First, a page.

Tag Archives: Johnson County War

HOME ON THE RANGE

IMG_2105Living on a ranch in rural Wyoming must be about as far from living in New York as you can get in terms of lifestyle. I love it. I love hearing pheasants in the field, seeing horses on the road, IMG_2108and I love the knowledge that Open Range still exists, even if in limited areas. I like the novelty of a gun safe down the hall and a 3 mile gravel road to the house. I’m not particularly fond of rattlesnakes in the yard or the abundance of insect life, but you can’t have everything, after all. But most of all I love waking up and finding nothing but the proverbial wide open spaces and scenery no words can describe.

IMG_2111Today, Karen and I headed down the aptly named Crazy Woman Canyon on a round-about way of getting to Buffalo. Karen at the wheel—thank goodness—we wound our way along the creek, tall walls of sculpted rock either side at times. At other moments, the gravel road dipped and coursed into narrow tracks, large pickups as well as ATVs squeezing past us in the other direction. It was an eighteen mile scenic tour for which my Honda was not made, but endured and survived. As did I.

Buffalo, of course, resonates with history. It played a part in the Johnson County War, as did Fort McKinney for which there is a marker outside of town, but earlier the town was a hub for those who came to ranch on the Powder River. The old Occidental Hotel still looks pretty much as it did in the day, bordello-like rooms available for rent, and a sign saying that those without luggage must pay in advance.

The three of us have plenty of luggage, and we are hauling it onwards tomorrow, sadly leaving ranch living behind.IMG_2113

 

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A Lynching, an Opera, and a Book

The lynching of ‘Cattle Kate’ is a story most people interested in the history of the west know, yet don’t really know.  It’s a story that’s gone through so many permutations, from “Cattle Kate” becoming the name of a western wear company through the all-star, disastrous three and a half hour re-writing of history called “Heaven’s Gate,” that most people nowadays would probably just relegate it to the annals of The Wild West.  Basically, the tale as it has stood through the years is that on the morning of July 20, 1889, a vigilante party led by one Albert Bothwell accused Ellen Liddy Watson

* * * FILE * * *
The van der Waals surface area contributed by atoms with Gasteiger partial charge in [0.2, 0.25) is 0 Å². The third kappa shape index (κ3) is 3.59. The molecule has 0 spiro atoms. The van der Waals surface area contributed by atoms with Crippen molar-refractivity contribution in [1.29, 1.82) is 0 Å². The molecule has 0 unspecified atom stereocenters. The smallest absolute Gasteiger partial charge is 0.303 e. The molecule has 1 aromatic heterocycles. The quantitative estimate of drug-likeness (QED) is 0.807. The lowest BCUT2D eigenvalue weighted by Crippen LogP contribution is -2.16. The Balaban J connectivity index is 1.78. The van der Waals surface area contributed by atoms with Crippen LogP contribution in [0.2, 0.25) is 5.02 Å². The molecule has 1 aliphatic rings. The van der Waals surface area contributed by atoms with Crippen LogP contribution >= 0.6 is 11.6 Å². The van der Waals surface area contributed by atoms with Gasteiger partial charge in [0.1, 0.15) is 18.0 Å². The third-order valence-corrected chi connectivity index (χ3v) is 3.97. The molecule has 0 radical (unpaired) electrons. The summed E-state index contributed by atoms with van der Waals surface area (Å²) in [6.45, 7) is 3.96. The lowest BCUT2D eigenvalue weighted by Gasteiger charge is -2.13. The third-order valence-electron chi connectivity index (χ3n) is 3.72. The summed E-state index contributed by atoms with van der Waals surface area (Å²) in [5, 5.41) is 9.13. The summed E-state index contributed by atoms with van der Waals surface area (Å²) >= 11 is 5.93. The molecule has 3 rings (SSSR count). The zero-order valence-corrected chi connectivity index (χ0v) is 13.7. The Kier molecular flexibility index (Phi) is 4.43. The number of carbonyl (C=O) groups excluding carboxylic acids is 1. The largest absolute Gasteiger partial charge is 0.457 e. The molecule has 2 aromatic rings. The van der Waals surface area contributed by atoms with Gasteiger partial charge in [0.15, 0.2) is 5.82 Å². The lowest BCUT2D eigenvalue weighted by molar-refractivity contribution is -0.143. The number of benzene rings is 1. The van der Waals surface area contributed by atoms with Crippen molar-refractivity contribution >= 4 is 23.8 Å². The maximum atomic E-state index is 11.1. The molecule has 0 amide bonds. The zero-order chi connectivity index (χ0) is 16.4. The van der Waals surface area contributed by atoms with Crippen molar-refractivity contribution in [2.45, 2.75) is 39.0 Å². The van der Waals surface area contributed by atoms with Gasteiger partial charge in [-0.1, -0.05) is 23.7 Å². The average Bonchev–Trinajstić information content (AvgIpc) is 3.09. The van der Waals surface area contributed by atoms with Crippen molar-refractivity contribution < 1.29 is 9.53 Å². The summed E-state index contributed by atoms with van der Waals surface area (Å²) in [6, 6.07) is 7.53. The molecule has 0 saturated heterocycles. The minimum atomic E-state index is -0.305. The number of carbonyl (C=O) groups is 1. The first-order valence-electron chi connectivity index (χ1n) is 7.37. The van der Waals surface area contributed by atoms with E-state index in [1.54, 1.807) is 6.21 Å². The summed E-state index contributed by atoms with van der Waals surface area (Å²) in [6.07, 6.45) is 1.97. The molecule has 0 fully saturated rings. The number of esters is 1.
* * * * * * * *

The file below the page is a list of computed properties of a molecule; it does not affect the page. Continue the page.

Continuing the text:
Ellen Liddy Watson, by kind permission of the Wyoming State Archives

and her ‘lover’ James Averell of cattle rustling and branding, and summarily took them out and hung them.  Subsequently, Bothwell and his cronies were tried but, being wealthy cattlemen and ranchers, members of the prestigious Wyoming Stockgrowers Association, they were let off.  It was left as a shameful episode in the history of Wyoming. Continue reading

Moreton Frewen / Mortal Ruin

Courtesy of Moreton Frewen Collection, American Heritage Center, University of Wyoming

I first learned of Moreton Frewen when reading Elisabeth Kehoe’s book, Fortune’s Daughters:  the Extravagant Lives of the Jerome Sisters (Grove Atlantic, Ltd., 2004). Frewen, born 1853, a younger son of a wealthy and well-connected Sussex squire,
was not originally considered suitable for oldest of the Jerome sisters, Clara, who had been brought up in Paris, virtually in the Court of Louis Napoleon.  He could not expect much of an inheritance as the extensive properties held by the squire were entailed under primogeniture.  Moreton, as a gentleman by birth, would normally be expected to enter the clergy, the Services or politics. Continue reading